Bend It Like Beckham (2002) is the highest grossing British-financed, British- distributed film, ever in the UK box-office. The award-winning film was a critical and commercial success internationally, topping the box-office charts across the globe. This story of a young Asian woman trying to pursue her ambitions as a footballer while accommodating the demands of family and tradition may seem familiar territory. However, the fact that the film is set in Southall, where Chadha grew up, enables her to present a subtly nuanced picture of a very specific community. The film makes the point that British Asian experiences are as diverse as those of any cultural or ethnic group, thereby emphasising the universality of those experiences, a point that is all the more powerful for being quietly made.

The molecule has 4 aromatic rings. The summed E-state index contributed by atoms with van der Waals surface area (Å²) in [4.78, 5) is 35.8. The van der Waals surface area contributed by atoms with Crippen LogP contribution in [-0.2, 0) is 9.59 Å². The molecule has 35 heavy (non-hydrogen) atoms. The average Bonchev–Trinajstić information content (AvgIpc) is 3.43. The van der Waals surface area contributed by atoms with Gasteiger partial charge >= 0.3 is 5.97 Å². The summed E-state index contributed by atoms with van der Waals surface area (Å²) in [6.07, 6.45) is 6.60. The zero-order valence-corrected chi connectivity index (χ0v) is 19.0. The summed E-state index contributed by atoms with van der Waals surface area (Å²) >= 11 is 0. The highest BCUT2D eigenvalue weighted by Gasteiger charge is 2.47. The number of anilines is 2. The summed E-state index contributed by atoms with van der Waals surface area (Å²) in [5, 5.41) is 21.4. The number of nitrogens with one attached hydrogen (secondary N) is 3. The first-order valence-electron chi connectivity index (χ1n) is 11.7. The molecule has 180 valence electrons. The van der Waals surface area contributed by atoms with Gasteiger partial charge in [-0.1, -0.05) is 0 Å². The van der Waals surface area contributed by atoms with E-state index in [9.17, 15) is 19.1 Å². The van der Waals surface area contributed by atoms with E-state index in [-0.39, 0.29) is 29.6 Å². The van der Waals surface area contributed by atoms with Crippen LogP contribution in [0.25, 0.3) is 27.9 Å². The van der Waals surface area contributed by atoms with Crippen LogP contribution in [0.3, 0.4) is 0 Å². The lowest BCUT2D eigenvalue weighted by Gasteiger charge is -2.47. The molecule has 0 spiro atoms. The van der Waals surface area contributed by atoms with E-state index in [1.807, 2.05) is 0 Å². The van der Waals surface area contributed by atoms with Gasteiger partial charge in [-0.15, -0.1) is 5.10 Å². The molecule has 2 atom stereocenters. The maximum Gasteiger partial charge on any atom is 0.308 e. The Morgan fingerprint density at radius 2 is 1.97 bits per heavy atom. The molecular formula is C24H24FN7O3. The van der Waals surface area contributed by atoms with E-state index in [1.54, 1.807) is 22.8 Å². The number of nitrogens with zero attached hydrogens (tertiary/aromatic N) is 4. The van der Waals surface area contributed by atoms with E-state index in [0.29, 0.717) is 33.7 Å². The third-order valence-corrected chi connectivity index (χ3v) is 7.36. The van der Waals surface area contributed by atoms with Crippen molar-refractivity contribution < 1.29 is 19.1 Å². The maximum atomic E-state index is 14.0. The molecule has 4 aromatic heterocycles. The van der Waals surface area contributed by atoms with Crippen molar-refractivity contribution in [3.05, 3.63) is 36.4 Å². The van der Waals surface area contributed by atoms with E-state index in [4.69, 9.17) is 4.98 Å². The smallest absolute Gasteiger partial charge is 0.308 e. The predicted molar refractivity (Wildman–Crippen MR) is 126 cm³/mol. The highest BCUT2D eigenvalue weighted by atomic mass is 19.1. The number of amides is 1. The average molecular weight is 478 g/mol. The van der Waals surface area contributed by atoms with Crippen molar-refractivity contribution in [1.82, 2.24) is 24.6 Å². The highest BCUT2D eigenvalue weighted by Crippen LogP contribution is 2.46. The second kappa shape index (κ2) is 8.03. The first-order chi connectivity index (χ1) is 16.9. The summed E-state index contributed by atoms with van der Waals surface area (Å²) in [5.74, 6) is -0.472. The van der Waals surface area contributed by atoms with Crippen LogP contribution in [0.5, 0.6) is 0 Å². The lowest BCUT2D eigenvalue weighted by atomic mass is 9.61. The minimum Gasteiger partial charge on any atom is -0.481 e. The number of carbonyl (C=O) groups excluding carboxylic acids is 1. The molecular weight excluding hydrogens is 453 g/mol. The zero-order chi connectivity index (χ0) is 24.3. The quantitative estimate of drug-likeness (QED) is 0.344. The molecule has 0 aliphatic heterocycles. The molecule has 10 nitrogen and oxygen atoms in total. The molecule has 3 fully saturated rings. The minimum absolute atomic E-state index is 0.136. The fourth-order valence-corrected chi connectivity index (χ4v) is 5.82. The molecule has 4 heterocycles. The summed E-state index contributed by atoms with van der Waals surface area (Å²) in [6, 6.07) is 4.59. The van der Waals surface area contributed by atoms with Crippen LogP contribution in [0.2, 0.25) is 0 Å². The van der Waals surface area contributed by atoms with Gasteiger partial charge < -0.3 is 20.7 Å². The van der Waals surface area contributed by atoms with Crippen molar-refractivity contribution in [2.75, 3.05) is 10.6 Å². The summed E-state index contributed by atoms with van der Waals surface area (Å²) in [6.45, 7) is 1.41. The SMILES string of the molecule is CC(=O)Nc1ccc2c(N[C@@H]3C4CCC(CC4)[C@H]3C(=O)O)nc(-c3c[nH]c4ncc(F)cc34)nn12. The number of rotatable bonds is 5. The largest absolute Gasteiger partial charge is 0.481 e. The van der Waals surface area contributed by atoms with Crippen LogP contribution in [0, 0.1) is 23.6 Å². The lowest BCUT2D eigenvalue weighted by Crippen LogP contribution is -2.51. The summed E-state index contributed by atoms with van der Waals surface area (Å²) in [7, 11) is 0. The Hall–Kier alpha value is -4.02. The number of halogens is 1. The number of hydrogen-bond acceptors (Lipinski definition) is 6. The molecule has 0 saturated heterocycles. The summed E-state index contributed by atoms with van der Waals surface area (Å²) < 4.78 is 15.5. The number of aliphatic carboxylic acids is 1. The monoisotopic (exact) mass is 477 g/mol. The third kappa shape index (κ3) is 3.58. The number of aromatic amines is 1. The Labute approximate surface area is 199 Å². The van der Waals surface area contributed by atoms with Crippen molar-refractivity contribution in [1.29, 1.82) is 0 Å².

It’s A Wonderful Afterlife (2010) is a new heart-warming comedy about a hysterical Indian mother whose match-making efforts turn deadly when she tries to marry off her frumpy daughter. The film is set in Ealing and Southall branches off from the same world she created in Bend It Like Beckham yet into a completely different genre. Speaking about the comedy Chadha says “I started making movies because I wanted to see more people that looked like me or my community on our screens and It’s A Wonderful Afterlife represents me taking those images and putting them into a genre we, as Asians could never imagine we could see ourselves in. When I was growing up, we never saw Asians on TV never mind the Western movies, my work have been about making us mainstream and now I have helped achieve that, I want to have fun with it.”

Written By Pardeep Sahota